Despite our many controls, U.S. still susceptible to counterfeiting, warns expert


Roger Williams, CEO of United States Pharmacopeia, believes that our systems to prevent contaminated drugs from slipping into our country are not strong enough.

To hear Roger Williams, M.D., CEO of the United States Pharmacopeia, tell it, the safety net protecting the quality of our medications and dietary supplements is weak. The United States is equally susceptible to contaminated drug outbreaks, such as the recent diethylene glycol poisoning that struck Haiti, as developing countries are.

Williams should know—USP is the standard-setting organization, responsible for preparing monographs on prescription drugs in this country. Williams said that while the nation's Food & Drug Administration has a staff of 10,000 as compared with only 40 for another major country, counterfeit drugs can still slip through domestically because 80% of our drug substances now come from overseas. Creating a worldwide FDA would help control drug counterfeiting, but it is not likely to happen any time soon. "I'm not holding my breath," he told the audience.

Speaking at the 16th Annual Murray & Bernard Schuss Memorial Pharmacy Lecture at the Arnold & Marie Schwartz College of Pharmacy & Health Sciences in Brooklyn, N.Y., Williams said the state of affairs involving dietary substances is no better. In fact, "it's a mess and getting messier." The reason is that many vitamins are now imported from abroad without undergoing any review or inspection. Furthermore, vitamins are being added to many foods, forming food-drug combos. An example he cited is "friendly" Coke, which incorporates vitamins. This has made the regulatory review of dietary supplements even more complicated. USP launched a supplement verification program a few years ago to ensure product quality, he added, but only few companies have sought the agency's seal of approval. This leaves consumers wondering who makes their dietary supplements and how safe they are, he said.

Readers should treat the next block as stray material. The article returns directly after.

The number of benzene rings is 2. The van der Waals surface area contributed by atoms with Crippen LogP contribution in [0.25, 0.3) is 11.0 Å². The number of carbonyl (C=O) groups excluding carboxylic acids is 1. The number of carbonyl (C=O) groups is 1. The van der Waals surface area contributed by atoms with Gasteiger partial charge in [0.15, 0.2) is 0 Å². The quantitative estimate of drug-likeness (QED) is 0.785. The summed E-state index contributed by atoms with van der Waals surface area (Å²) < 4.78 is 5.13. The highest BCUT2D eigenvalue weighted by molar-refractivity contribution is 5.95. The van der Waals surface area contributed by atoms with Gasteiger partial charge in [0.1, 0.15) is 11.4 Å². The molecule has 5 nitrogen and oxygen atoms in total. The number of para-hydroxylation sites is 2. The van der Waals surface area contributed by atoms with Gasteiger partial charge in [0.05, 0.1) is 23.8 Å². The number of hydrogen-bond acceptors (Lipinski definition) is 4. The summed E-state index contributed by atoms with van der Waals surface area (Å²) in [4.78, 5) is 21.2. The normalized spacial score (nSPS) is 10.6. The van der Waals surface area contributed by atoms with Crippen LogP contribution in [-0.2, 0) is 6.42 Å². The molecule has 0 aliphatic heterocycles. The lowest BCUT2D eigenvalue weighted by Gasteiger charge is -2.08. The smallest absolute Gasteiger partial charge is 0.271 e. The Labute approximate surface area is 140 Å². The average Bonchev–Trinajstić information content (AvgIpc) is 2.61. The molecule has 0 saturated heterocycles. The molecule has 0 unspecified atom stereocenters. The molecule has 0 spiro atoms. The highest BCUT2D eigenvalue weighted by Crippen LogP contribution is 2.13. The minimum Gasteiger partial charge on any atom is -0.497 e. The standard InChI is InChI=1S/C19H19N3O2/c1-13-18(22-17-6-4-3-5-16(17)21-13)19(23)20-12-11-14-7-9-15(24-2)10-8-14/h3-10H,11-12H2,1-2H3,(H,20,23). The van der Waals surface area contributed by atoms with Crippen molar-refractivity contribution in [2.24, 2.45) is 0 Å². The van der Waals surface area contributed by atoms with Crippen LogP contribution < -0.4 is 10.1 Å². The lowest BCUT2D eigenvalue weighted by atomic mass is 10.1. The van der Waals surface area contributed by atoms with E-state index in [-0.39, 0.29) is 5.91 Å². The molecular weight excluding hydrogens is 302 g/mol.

Moving on to the subject of generics, which Williams knows intimately about since he worked at the FDA for 10 years before joining USP, he said we are now in the midst of a battle royal similar to that waged back in 1984, when brand and generic firms fought over patents and exclusivity. Congress is working on developing a regulatory pathway to allow approval for biogenerics under the Public Health Service Act. Many big Pharma companies are fighting tooth and nail to keep this legislation from being passed.

Williams said Congress can take two approaches—approve biogenerics as interchangeable with their innovator equivalents or as biosimilars, which have to meet a lesser standard of comparability. If a product is passed as a biosimilar, pharmacists won't have the power to make a substitution. Rather, it's up to prescribers to make any product switches. "So you have to watch what Washington is doing," he warned. "I personally think the comparability category is a little goofy," he added. "So I think I'm on your side," he told the pharmacy students present.

So what can be done to ensure product integrity in this country? Increasing the FDA's resources is one way to start, Williams replied. He's a big supporter of this strategy because all the regulatory agencies and drug compendia in the world account for only about $5 billion in costs annually—that comes to a mere half a year's sales of a blockbuster drug, such as Lipitor (atorvastatin, Pfizer), he explained. He believes firmly that the public should support legislation that appropriates more money for the FDA. "It comes out of your taxes, but, believe me, it's money well spent." Then, of course, pharmacists can prevent faux drugs from reaching patients by checking the products to make sure they are not counterfeit, he added.

Drug counterfeiting is an example of when there is a breach in our standards, Williams continued. USP's job is to create, update, and change the standards for us to follow. But all the standards in the world won't do us any good if there is no check to see that they are enforced by the FDA. That's why the FDA is so important to us, Williams concluded.

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